Who Really Establishes Education Policy?

by Judy Cresanta

wo of the least seen—but most influential—voices in establishing education policies are the regional educational labs and colleges of education. Nearly 30 years ago, Congress authorized money to create specialized regional labs to conduct educational research and development.

Ten regional labs and a handful of research centers are now in existence. The budget for these labs is $400 million per year and according to a recent article in Investor’s Business Daily, one quarter of this budget is spent lobbying Congress. The regional labs now operate under the direction of the U.S. Education Department’s Office of Educational Research and Improvement [OERI].

Many controversial educational practices of the past several decades—mainstreaming, diversity studies, bilingual education models, drug prevention programs, student habits and personality surveys, whole language, etc.—found themselves "legitimized" through "research" at a regional lab.

Since a plethora of opinions exist regarding the best methods of providing an excellent education for students, especially those with special needs, the regional labs could have provided excellent raw data and pilots for specific programs, curricula, and instructional strategies.

Instead, reports issued by the labs rest primarily on a foundation built with unscientific speculation, anecdotes, subjective analysis, and qualitative rather than quantitative research. "We believe," "it seems," "we feel," are phrases usually found as prefaces to conclusions and recommendations promoted by the regional labs.

At the same time the regional labs are facing heavy criticism for non-scientific evaluation methodology, Robert Stonehill, director of state and local services for the Department of Education says, "No other set of institutions has generated as useful a body of ideas for making schools better." Stonehill says the work coming from the labs is necessary:

"We’re teaching teachers sophisticated methods of instruction that go beyond rote learning. Students are learning more analysis, more synthesis, more higher level thinking."

An assertion of this nature begs several questions, one of which is: Exactly how have schools become better during the 30 years the labs have been in existence?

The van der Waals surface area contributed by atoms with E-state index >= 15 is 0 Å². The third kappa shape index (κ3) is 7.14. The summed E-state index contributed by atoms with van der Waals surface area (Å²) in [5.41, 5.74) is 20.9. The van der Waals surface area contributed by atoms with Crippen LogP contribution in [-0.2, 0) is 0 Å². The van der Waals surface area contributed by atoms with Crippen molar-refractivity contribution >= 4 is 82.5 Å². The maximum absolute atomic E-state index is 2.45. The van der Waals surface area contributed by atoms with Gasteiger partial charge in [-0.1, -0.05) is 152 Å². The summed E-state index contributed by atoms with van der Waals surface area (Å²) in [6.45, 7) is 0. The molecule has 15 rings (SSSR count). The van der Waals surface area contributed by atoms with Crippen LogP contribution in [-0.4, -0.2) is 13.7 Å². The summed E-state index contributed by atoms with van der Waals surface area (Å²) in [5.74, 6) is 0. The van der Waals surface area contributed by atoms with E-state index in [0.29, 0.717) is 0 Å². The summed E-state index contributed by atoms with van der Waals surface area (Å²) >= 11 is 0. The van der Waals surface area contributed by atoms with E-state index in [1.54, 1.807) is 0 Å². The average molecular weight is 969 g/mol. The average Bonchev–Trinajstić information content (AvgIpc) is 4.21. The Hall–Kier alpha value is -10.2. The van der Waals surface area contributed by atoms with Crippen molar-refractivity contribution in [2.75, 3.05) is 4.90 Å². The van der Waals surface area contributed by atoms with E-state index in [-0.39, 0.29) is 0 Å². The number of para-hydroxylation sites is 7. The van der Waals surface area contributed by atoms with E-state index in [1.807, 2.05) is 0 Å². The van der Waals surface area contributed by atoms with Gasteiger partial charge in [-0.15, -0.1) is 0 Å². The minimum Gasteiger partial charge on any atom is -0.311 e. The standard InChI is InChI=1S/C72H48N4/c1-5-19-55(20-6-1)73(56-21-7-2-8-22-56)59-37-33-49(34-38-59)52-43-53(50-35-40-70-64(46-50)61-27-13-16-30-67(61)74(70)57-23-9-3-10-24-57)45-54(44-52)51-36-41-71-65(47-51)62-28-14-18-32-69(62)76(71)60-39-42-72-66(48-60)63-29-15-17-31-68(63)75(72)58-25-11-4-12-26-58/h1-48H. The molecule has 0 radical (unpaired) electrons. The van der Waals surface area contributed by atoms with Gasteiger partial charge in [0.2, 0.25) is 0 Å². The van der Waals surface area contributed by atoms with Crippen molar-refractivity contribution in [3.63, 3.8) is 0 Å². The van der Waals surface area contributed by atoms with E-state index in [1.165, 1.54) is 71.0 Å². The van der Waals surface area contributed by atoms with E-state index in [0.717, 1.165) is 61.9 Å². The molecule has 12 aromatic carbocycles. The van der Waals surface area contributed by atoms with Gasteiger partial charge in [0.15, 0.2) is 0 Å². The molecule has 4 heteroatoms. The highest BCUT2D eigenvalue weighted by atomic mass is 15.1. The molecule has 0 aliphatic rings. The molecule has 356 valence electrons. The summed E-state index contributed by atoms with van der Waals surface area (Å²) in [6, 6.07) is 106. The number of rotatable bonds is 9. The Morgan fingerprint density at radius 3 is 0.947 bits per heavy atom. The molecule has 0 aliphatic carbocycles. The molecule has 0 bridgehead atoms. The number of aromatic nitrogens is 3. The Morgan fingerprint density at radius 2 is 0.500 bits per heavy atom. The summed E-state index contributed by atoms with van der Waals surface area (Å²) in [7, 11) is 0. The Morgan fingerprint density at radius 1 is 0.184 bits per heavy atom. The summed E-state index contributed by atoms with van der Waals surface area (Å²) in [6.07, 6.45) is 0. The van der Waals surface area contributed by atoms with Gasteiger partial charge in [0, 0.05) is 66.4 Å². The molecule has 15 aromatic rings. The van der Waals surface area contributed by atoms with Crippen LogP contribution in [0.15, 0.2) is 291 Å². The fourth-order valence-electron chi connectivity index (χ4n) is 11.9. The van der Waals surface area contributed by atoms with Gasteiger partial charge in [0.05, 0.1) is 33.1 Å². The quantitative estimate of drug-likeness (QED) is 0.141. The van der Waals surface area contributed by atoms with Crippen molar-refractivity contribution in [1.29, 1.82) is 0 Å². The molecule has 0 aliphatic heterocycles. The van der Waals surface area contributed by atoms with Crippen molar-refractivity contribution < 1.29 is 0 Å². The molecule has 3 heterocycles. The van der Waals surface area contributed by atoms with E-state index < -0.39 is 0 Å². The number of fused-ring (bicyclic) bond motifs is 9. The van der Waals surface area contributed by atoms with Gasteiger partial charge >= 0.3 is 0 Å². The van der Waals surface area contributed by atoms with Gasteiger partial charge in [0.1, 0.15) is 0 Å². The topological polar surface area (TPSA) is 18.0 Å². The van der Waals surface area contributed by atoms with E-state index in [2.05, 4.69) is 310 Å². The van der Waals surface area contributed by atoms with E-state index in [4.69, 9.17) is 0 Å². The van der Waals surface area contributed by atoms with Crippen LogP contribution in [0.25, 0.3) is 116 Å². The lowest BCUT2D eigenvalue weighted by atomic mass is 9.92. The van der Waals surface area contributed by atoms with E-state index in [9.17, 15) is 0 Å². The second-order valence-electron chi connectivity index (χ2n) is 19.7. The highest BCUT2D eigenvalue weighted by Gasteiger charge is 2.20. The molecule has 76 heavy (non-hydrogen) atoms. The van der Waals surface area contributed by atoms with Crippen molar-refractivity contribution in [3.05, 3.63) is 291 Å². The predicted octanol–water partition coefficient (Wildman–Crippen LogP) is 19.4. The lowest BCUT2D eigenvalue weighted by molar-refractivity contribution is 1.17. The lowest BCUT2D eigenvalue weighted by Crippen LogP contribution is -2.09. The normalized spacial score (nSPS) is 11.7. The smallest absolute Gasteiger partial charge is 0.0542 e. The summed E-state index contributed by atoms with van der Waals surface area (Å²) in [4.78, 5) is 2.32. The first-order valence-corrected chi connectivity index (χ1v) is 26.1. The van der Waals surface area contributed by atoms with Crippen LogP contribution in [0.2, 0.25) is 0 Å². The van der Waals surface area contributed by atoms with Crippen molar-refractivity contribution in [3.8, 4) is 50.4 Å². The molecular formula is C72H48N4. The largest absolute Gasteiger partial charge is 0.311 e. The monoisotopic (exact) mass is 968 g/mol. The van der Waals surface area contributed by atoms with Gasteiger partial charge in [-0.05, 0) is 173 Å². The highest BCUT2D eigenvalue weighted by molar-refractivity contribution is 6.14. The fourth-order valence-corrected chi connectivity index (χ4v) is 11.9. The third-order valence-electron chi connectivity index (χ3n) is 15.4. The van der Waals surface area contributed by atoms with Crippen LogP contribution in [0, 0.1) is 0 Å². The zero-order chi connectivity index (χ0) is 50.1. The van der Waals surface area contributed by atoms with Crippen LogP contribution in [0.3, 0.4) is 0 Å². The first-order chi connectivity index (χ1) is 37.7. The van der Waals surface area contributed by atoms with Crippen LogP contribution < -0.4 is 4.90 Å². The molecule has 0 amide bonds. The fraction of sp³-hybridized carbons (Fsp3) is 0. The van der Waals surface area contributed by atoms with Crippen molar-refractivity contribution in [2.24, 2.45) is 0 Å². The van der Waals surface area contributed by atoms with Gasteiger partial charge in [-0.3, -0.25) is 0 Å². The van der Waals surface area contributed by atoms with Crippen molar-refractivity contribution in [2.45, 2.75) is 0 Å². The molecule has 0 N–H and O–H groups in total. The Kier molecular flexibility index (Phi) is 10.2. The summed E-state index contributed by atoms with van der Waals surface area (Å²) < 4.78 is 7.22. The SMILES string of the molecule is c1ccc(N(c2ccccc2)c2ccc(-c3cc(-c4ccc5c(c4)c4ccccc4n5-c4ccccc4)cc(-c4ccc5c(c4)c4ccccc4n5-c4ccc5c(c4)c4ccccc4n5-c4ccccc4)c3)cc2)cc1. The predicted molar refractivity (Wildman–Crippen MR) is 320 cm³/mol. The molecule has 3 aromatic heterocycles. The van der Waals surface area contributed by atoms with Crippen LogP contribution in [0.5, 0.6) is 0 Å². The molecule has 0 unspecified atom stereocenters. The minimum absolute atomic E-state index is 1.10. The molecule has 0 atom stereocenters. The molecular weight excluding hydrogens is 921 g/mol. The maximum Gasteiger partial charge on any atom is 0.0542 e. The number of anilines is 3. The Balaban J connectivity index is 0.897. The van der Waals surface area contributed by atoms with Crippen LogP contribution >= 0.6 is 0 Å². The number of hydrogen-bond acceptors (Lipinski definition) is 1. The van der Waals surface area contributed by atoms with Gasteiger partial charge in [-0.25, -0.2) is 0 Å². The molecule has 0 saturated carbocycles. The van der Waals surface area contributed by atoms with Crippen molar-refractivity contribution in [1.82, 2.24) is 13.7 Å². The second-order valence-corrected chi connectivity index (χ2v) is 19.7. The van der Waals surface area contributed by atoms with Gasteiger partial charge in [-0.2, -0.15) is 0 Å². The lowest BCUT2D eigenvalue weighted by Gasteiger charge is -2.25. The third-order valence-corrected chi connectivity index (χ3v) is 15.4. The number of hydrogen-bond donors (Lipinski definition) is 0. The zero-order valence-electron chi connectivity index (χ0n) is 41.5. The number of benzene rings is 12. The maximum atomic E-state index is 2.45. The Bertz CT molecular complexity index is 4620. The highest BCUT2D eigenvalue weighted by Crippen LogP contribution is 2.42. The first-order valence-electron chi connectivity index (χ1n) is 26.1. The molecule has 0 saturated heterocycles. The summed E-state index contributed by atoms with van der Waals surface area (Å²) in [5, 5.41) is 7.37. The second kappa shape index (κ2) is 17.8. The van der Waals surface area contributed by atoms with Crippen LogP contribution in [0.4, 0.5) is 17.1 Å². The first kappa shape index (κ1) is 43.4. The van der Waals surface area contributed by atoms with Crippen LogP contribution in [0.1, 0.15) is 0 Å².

Certainly public education faces enormous challenges that were barely present or non-existent 30 years ago, but education planners seem to be missing the point that whatever we have been doing in public education to countervail the erosion isn’t working very well. As difficult as it may be, everyone—beginning with parents—should face the facts about our educational problems.

Another institution with a lion’s share of responsibility are colleges of education, the places where teachers learn their craft. Yet, the average professor of education is moving farther and farther away from the teaching principles once considered honorable and essential. A New York polling firm, Public Agenda, surveyed 900 education professors across the country and here is what they discovered:

  • 86 percent said that "struggling with the process of trying to find the right answer" is more valuable than if "kids end up knowing the right answer to the question or problems." (What happened to insistence on both?)
  • 7 percent think teachers should be facilitators rather than conveyors of knowledge.
  • 12 percent think discipline is important.
  • More than half the professors think kids should be graded in teams rather than individually.

Almost unanimously the professors of education are opposed to centering a student’s educational experience on what was described as a "rigorous core curriculum" with a focus on reading and math. Practicing teachers participating in a similar survey disagreed to a large extent with the professors’ conclusions. Parents disagreed even more strongly.

Unfortunately, these professors of education—the teachers of our teachers—live in a world foreign to common sense and reality. They are creating a product for which no market exists outside their own ivory towers.

To a greater extent than in previous decades, students of today need to learn to read and follow directions and they must have strong written and oral communication skills.

They must be able to move expertly within several academic disciplines. This requires unswerving attention to absolute facts, strong logic and reasoning abilities built on the base of those facts, and a renewed emphasis placed on excellent written and oral communication skills.

Furthermore, we can all attest to the value of a well educated, well prepared teacher who maintains an orderly classroom and who inspires us to reach for understanding and excellence. This teacher is not primarily a "facilitator," though he or she facilitates learning by conveying knowledge and by expecting students to apply that knowledge as they learn to think for themselves.

Sensible decision-makers—be they teachers, lawmakers, parents or administrators—should banish timidity and stand up to the gurus of education doctrine. Their ideas are not holding up against the light of day. u

Judy Cresanta is publisher of Nevada Journal.


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